Prized West Shore site may have buyer

The waterfront property has long been a gem to developers. Now it looks like one builder has captured the treasure.

By JANET ZINK
Published January 15, 2005


TAMPA - A south Florida developer has a contract to buy a prime piece of waterfront property in South Tampa.

A trust that owns Georgetown Apartments, which sit on 162 acres on West Shore Boulevard at Fair Oaks Avenue north of Gandy Boulevard, put the property on the market last year.

Mark Huey, Tampa's administrator for economic development, confirmed this week that the property is under contract and that city officials met with the new developers Dec. 30 to discuss transportation issues surrounding the property..

"We have met with the development company that has put it under contract and that was sort of a preliminary visit," Huey said.

The property has zoning and enough developable acres to accommodate more than 2,400 residential units. According to city documents, the developer needs to complete a transportation study to determine the impact construction would have on surrounding streets.

The December meeting included Jim Motta, who according to Forbes.com resigned as president and chief executive officer of Arvida in March. He created the Motta Group the same month, according to state records.

Arvida, a 47-year-old real estate development company based in Boca Raton, was renamed last summer to St. Joe Towns & Resorts. The company has built more than 60 master-planned communities with more than 40,000 new homes and 30 golf courses.

Contacted Friday, Motta would not comment on any potential purchase of the Georgetown Apartments.

Word that the 35-year-old, 600-unit apartment complex was for sale had generated a buzz in the Tampa development community.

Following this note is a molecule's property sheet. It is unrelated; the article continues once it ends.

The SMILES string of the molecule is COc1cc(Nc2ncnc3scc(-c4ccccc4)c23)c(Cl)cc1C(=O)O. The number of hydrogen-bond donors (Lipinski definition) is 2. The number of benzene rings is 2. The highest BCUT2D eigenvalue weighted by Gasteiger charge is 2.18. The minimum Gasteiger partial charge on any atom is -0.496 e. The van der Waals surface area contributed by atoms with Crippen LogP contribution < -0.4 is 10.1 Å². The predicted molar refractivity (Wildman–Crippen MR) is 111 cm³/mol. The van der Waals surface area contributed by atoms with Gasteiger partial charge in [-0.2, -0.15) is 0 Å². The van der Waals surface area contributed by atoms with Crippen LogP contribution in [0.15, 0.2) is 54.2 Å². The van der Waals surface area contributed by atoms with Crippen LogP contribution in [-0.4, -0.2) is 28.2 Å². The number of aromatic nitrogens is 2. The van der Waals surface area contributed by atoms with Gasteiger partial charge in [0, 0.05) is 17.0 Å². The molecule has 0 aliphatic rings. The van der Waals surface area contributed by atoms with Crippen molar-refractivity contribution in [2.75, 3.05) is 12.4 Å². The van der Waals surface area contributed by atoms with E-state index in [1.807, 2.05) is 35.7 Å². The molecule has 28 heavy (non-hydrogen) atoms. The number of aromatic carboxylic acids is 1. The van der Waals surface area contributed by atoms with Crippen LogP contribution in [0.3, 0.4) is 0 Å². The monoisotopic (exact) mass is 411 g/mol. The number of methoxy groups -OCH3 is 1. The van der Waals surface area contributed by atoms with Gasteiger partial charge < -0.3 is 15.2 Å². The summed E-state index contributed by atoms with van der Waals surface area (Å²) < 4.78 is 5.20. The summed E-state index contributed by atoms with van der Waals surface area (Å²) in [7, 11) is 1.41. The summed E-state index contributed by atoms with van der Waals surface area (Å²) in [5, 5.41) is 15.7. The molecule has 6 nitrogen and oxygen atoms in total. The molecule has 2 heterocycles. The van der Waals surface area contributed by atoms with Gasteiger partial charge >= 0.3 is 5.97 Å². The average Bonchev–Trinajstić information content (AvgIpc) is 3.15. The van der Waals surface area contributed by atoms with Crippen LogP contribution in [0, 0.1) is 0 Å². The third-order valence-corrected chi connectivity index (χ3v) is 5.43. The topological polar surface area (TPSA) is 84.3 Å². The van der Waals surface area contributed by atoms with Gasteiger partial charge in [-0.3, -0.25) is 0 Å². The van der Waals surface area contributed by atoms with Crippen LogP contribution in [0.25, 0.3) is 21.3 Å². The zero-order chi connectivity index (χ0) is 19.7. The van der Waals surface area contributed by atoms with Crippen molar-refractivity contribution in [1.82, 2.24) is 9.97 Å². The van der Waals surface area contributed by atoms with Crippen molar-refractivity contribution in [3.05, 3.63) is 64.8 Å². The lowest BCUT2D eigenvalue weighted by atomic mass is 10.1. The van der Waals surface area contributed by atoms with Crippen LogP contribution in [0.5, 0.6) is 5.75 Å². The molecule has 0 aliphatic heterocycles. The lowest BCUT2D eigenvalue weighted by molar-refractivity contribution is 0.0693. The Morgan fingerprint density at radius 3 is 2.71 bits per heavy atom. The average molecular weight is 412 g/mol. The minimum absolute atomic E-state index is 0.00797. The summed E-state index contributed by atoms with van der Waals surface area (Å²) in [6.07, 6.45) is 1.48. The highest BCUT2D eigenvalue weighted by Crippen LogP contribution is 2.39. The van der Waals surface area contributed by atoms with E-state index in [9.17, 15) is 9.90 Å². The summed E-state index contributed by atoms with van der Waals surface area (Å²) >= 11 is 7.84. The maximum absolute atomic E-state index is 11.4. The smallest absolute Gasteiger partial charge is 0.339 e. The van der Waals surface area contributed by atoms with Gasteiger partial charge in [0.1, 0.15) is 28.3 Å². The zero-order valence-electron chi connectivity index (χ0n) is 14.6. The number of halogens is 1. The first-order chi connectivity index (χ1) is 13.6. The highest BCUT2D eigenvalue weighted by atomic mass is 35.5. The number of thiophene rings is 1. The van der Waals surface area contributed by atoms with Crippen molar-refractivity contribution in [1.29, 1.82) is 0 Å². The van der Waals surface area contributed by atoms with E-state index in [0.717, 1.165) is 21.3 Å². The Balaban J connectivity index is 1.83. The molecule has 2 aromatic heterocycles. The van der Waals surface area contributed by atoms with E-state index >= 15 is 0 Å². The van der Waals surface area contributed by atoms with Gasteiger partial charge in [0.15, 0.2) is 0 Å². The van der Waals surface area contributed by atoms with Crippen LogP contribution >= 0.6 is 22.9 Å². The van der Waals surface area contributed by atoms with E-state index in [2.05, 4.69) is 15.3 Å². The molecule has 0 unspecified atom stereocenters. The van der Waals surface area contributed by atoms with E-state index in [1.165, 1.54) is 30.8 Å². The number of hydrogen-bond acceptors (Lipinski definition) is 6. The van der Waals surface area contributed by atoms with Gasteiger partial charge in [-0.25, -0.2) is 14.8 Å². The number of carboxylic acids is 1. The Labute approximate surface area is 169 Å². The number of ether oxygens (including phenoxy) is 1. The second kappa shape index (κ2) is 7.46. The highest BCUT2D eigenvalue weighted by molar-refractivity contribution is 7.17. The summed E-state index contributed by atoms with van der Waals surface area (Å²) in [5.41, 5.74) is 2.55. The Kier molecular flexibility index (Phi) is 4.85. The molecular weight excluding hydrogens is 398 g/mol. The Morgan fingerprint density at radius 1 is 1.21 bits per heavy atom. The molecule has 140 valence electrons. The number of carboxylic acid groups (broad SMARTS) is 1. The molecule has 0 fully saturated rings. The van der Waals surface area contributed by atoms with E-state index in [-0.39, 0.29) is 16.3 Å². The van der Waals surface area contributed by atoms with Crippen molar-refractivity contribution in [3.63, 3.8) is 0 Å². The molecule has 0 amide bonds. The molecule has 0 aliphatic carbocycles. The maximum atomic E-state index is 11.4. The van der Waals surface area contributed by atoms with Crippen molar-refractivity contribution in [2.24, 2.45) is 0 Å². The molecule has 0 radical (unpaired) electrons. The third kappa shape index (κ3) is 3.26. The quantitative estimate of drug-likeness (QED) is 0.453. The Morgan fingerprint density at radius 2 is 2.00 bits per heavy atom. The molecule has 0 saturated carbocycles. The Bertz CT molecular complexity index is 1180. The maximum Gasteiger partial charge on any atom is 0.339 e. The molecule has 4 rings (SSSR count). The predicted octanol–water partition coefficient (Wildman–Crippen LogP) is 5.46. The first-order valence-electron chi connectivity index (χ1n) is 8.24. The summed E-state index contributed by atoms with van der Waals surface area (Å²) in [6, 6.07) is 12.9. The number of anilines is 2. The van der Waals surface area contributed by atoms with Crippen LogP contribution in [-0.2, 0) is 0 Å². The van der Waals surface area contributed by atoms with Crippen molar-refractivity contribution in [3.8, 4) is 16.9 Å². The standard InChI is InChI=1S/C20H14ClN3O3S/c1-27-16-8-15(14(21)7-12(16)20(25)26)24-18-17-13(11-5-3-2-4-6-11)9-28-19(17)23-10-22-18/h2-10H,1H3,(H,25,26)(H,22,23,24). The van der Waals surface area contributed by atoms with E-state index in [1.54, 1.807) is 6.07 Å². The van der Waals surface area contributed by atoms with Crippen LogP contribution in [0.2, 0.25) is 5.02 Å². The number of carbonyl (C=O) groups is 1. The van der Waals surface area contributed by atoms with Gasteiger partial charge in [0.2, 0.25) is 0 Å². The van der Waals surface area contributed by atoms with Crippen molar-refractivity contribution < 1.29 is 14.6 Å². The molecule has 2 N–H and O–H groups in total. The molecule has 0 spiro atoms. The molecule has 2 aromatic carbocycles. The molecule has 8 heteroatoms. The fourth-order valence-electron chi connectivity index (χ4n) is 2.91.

"It's one of the most attractive pieces of property in all of the country," said Tampa land-use attorney Ron Weaver, who over the years has represented several clients who wanted to buy the land. "There are very few places where you can find 162 acres on the waterfront 10 minutes from downtown."

The Hillsborough County property appraiser values the land at $19.2-million, but some in the development community say the asking price is more than $100-million.

When they heard Georgetown was for sale, some residents in the surrounding neighborhood said they began to worry about increased traffic on West Shore, where it is a two-lane road often clogged with cars.

Because the land is already zoned for a large number of multifamily units, it doesn't need to be rezoned to be redeveloped.

According to a city ordinance passed in 1998 to spur urban redevelopment, developers don't have to complete a transportation analysis and pay to offset traffic impacts of their projects if they're building on land south of Fletcher Avenue that doesn't need rezoning.

But Thursday, the Tampa City Council preliminarily approved an emergency ordinance that would require large-scale developments to complete a transportation review and make road improvements.

Times staff writer Steve Huettel contributed to this report.

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